Hunger Heroes - Winter 2021

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An exclusive newsletter for our Hunger Heroes

What’s INSIDE The 411 on Volunteering Food for Thought Winter Home Gardening Tip 2020 Year in Review

Winter 2021


The 411 on Volunteering We understand—especially now—that it’s not safe for everyone to volunteer or that you may not be comfortable doing so. But if you are looking for more ways to get involved or curious about volunteering with us, read on.

Health and Safety Volunteering at the Food Bank is extremely safe. Health and safety are our top priorities! All volunteers must wear masks and practice social distancing. People who are feeling ill or who have possibly been exposed to COVID-19 may not volunteer. Social distancing and wearing a mask in public are also required for 14 days prior to any volunteer shift. There are additional health requirements that you will learn about during the registration process.

Volunteering in our Warehouse We can really use your help right now! Groups and families are welcome – children ages 8 and up can volunteer with a guardian. The warehouse is located at our headquarters in southeast Austin and shifts are available Monday-Saturday in the mornings and afternoons as well as Tuesday, Wednesday, and Thursday evenings. Your volunteer shift may include sorting donated food, helping pack boxes, and other activities. During this rewarding volunteer experience, you will get a behind-the-scenes look at how an important part of the Food Bank works.

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In our warehouse, you can often find one of our most dedicated volunteers, Jim. He’s volunteered more than 2,823 hours since 2013. He’s now retired and serves as a volunteer leader, answering questions and training other volunteers. “I enjoy it,” Jim says. “I like the people I work with. The volunteers are always here and they’re excited to go.” The Central Texas Food Bank is extremely grateful to Jim and to all of our volunteers.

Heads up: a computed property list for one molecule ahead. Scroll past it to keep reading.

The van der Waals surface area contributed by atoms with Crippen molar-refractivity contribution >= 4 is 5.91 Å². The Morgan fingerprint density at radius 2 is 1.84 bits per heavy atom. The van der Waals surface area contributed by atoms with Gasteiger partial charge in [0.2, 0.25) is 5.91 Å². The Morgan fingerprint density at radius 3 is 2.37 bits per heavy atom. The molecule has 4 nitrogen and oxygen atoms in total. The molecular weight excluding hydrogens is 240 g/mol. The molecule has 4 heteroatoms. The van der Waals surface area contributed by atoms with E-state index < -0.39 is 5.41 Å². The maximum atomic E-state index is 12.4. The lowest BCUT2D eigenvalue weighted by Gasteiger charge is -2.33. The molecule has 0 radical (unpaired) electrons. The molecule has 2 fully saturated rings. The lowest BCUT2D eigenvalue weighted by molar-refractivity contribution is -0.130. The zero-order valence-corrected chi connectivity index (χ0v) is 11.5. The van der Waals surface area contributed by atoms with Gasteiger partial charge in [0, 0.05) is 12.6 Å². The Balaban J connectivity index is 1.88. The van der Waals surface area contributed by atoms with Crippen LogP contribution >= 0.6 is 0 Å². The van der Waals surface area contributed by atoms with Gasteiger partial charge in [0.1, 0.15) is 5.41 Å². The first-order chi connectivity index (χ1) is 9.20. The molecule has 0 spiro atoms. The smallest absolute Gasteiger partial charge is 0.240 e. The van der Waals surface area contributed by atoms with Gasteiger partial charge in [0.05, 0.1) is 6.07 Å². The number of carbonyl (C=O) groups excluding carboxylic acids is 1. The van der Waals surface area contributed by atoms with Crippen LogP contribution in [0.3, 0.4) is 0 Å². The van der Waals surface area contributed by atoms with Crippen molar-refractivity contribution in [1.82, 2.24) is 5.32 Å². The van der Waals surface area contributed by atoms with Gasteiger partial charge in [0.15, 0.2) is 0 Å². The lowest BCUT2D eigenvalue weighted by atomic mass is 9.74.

Volunteering at our Mobile Pantries Prefer to be outdoors? We also have great volunteering opportunities at our Mobile Food Pantries. Help is especially needed for the locations outside of Austin if you’re looking to incorporate a mini-road trip into your service or live nearby. At Mobile Pantries, you will help load boxes of food into the trunks of vehicles of people who have come for food assistance. It’s similar to socially-distanced curbside service at the grocery store. You may also help direct traffic and set up and break down the event. Volunteers ages 15 and older are welcome to volunteer at our Mobile Pantries with a guardian.

To learn more about volunteering and sign up, please visit www.centraltexasfoodbank.org/volunteer.


Food for Thought We are immensely grateful for all of the ways you made an impact in the fight against hunger in 2020, especially during the COVID-19 pandemic. With your help, the Central Texas Food Bank distributed 64.5 million pounds of food – more than ever. That’s the equivalent of nearly 54 million meals! 34 percent of the food we distributed in the last fiscal year was fresh produce. In November, we broke another record for individuals served, helping 383,000 individuals access nutritious food through our partners and programs across 21 counties. Considering the lasting impact of the pandemic on our community, you may be contemplating additional ways to amplify your investment in the Food Bank’s mission. There are definite tax advantages to making a gift through a Donor Advised Fund, IRA charitable rollovers or distributions from other retirement accounts as well as donating stocks and bonds. In most cases, the fair market value of the stocks, bonds and mutual fund shares will be allowable as a charitable deduction. The Food Bank would be delighted to work with you on a gift of any of the methods described above along with bequests in your will or trust. If you are interested in these options please contact our Resource Development team at 512-220-2680 or via email at contribute@centraltexasfoodbank.org. You may not know it, but you have thousands of neighbors in Central Texas who struggle with hunger and who consider you a friend because you made sure they have food on their table.

Winter Home Gardening Tip

from our Garden Manager, Greg Mast

OVERNIGHT OATS PREP TIME COOK TIME SERVING SIZE SERVES

5 minutes Overnight 1 cup 1